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“Waste Not, Get Not”
In “Waste not, Want not” Bill McKibben argues against our excessive hyper consumerism and suggests a “return to the frugality of simpler times.” He offers that we can either hang onto the status quo of Costco size living or instead go to a retro post-waste living style. While McKibben may be correct that our American materialistic thinking can be the cause of unnecessary simple waste such as disposable products and outdated technology, he is too overzealous in his thinking. There is a fine line between simply wasting materials and food for no reason, and putting them to good use to either enhance or maintain our style of modern living. McKibben wrongly defines his idea of “waste”, in which he included people wasting their life for a cause that isn't his, and technological achievements in our quickly advancing world. McKibben is wrong, these do not define as waste, but instead freedom to do as you please and progress for our species. Hyper consumerism is not a terrible thing if it is pushing developers to produce superior and more efficient technology.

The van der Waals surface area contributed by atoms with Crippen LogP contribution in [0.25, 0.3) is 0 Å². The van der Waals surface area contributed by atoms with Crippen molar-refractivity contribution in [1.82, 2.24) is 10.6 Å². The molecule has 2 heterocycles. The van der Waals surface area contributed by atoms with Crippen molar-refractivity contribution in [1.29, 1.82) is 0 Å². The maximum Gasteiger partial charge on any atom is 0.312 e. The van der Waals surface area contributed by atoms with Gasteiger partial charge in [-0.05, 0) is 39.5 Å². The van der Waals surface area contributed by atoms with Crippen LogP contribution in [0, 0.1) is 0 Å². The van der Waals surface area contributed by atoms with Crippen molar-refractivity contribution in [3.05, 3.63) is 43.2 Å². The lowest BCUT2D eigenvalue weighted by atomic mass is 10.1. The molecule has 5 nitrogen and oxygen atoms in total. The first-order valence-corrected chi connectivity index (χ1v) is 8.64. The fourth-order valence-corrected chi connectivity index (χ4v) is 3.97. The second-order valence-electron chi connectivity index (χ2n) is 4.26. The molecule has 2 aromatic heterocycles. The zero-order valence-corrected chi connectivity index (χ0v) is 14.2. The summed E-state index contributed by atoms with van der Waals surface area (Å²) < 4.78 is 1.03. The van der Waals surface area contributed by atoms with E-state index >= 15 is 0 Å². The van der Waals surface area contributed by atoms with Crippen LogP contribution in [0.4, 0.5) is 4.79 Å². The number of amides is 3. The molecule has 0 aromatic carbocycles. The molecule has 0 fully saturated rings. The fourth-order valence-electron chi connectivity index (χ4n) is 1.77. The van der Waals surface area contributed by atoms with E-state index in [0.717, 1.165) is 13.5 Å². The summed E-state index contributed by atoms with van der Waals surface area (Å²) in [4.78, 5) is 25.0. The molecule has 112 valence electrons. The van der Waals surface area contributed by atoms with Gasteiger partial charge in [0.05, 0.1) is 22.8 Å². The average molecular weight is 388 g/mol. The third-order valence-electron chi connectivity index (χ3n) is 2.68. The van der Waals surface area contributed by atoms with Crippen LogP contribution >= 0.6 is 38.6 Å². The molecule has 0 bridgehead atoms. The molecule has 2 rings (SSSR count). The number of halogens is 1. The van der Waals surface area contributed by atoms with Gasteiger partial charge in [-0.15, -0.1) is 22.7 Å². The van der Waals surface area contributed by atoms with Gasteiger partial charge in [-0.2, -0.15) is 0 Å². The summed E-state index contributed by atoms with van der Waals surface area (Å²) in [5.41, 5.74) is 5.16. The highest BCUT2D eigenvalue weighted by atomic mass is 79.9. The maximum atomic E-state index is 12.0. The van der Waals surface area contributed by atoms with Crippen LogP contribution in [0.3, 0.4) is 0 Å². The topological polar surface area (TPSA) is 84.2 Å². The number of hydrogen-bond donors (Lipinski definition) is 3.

Countless items are discarded everyday, most people do not really stop and think to see if they can recycle an item, or donate it to an organization that can give it to someone who will appreciate it. This is the simple waste that I agree with McKibben should be processed, spared for later usage, and re-consumed, if not used at all. McKibben describes a man named Chris
Jordan who is the “photographer laureate of waste,” Jordan recently executed a project that projected astonishing numbers of simple everyday waste that is unacceptable and dumbfounding. A few of the numbers he ran out were “ The 106,000 aluminum cans
Americans toss every 30seconds, or the 1 million plastic cups distributed on US airline flights every 6 hours, or the 426,000 cellphones we discard everyday.” While these are only a handful of the examples it is still